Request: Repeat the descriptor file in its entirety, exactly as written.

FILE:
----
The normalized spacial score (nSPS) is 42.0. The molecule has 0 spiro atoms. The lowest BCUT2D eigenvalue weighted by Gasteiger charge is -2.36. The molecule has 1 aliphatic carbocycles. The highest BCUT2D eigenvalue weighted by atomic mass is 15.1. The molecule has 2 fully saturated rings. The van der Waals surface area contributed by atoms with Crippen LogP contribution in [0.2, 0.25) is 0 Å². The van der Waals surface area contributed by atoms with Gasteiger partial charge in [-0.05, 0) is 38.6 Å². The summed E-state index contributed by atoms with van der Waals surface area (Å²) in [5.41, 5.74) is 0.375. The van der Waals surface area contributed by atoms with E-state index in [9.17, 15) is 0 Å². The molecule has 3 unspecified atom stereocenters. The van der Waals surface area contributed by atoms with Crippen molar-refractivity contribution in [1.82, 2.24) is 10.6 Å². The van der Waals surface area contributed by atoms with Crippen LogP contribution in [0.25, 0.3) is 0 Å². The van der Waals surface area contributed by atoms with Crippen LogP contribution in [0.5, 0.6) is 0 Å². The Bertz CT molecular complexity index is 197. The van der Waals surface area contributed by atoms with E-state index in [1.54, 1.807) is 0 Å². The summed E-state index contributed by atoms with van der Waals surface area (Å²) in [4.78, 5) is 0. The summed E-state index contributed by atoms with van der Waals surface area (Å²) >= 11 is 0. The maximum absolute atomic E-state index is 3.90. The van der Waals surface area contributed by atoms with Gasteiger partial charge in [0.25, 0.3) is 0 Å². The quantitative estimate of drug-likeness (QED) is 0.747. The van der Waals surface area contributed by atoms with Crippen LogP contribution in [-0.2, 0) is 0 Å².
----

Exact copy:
The normalized spacial score (nSPS) is 42.0. The molecule has 0 spiro atoms. The lowest BCUT2D eigenvalue weighted by Gasteiger charge is -2.36. The molecule has 1 aliphatic carbocycles. The highest BCUT2D eigenvalue weighted by atomic mass is 15.1. The molecule has 2 fully saturated rings. The van der Waals surface area contributed by atoms with Crippen LogP contribution in [0.2, 0.25) is 0 Å². The van der Waals surface area contributed by atoms with Gasteiger partial charge in [-0.05, 0) is 38.6 Å². The summed E-state index contributed by atoms with van der Waals surface area (Å²) in [5.41, 5.74) is 0.375. The van der Waals surface area contributed by atoms with E-state index in [9.17, 15) is 0 Å². The molecule has 3 unspecified atom stereocenters. The van der Waals surface area contributed by atoms with Crippen molar-refractivity contribution in [1.82, 2.24) is 10.6 Å². The van der Waals surface area contributed by atoms with Crippen LogP contribution in [0.25, 0.3) is 0 Å². The van der Waals surface area contributed by atoms with Crippen LogP contribution in [0.5, 0.6) is 0 Å². The Bertz CT molecular complexity index is 197. The van der Waals surface area contributed by atoms with E-state index in [1.54, 1.807) is 0 Å². The summed E-state index contributed by atoms with van der Waals surface area (Å²) in [4.78, 5) is 0. The summed E-state index contributed by atoms with van der Waals surface area (Å²) >= 11 is 0. The maximum absolute atomic E-state index is 3.90. The van der Waals surface area contributed by atoms with Gasteiger partial charge in [0.25, 0.3) is 0 Å². The quantitative estimate of drug-likeness (QED) is 0.747. The van der Waals surface area contributed by atoms with Crippen LogP contribution in [-0.2, 0) is 0 Å².